Following confirmed cases of Ebola in neighboring DR Congo, and given the escalating outbreak of the Ebola virus disease in West Africa, the Ministry of Health on Monday again reassured the public that preventive measures are in place and there should be no cause for panic.
The Ministry, in a statement, reiterated that various preventive measures were already in place to contain the disease, including strengthening surveillance at all points of entry into the country, including border posts and airports.
“Referral hospitals, district hospitals and other health facilities are well equipped and staff have been trained to handle any cases,” reads part of the statement.
“The Ministry of Health in collaboration other concerned institutions through the national emergency preparedness teams has put in place actions for preparedness and elaborated plans to prevent any potential health risks of Ebola.”
With all the preventive measures in place “set according to the national standards,” the Ministry calls on the public to stay calm.
Over the weekend, the DR Congo government confirmed that an outbreak of what seemed a different strain to West Africa's haemorrhagic fever in the north of the country has been identified as Ebola.
The BBC reports that tests on two people had confirmed the disease in Equateur province, where 13 had already died. A 100-square kilometer radius in Boende, a town lying on the Tshuapa River, east of Mbandaka in Equateur province, where the cases had been registered was reportedly being set up to contain the disease.
The cases in the DR Congo are the first reported outside West Africa since the outbreak there began.
The Sierra Leone parliament last week passed a new law making hiding Ebola patients a criminal offence and, if signed by the president, could see those caught facing up to two years in jail.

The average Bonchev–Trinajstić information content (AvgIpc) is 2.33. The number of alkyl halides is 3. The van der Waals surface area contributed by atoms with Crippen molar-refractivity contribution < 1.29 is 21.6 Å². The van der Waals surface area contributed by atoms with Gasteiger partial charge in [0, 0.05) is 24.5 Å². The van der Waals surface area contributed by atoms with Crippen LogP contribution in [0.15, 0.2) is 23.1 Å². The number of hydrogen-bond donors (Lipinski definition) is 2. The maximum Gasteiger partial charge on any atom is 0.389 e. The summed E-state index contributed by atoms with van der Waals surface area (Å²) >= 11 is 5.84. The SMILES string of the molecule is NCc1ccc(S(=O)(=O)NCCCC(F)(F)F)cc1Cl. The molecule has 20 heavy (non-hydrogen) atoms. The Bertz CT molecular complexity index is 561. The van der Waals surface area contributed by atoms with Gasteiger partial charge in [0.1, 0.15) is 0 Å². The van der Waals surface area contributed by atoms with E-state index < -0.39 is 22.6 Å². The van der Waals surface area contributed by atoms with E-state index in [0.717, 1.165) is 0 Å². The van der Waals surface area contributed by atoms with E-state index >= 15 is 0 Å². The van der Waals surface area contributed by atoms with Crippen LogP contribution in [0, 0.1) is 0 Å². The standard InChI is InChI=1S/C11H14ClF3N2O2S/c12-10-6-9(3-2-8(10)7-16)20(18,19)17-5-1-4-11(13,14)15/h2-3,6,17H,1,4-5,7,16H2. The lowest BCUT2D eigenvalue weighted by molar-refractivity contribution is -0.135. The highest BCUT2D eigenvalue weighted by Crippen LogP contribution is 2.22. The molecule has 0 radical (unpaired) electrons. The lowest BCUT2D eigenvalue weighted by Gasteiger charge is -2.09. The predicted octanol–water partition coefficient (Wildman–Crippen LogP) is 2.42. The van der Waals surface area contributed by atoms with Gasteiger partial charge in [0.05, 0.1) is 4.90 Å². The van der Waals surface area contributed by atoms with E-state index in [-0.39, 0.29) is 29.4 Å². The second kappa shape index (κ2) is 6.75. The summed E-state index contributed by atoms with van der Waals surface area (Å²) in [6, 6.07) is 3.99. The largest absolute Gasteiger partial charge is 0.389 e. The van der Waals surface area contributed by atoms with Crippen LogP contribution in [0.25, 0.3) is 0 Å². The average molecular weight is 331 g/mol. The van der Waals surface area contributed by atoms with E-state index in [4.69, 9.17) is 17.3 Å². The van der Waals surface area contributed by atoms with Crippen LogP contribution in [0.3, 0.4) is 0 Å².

Even as the UN condemns travel bans by several countries to the three main countries – Sierra Leone, Liberia, and Guinea – hit by the deadly Ebola disease, several countries including the Ivory Coast, Gabon, Senegal, Cameroon and South Africa have ordered travel bans to the affected trio.
Last week, Kenya’s national carrier Kenya Airways (KQ) suspended its flights to Liberia and Sierra Leone over the Ebola outbreak.
Governments in the East African Community (EAC), sources say, are close to agreeing on a stronger widespread strategy that would seem the five-member states also regulate travel to the affected West African countries.
Ebola, one of the world's deadliest diseases, with up to 90 percent of cases resulting in death, is spread between humans through direct contact with infected bloodily fluids.
Even as the UN condemns travel bans by several countries to the three main countries hit by the deadly Ebola disease, Minister of Health Dr. Agnès Binagwaho, on Saturday told The New Times that the government had an obligation to protect the lives of its citizens and would consider similar actions if the situation in those countries worsened.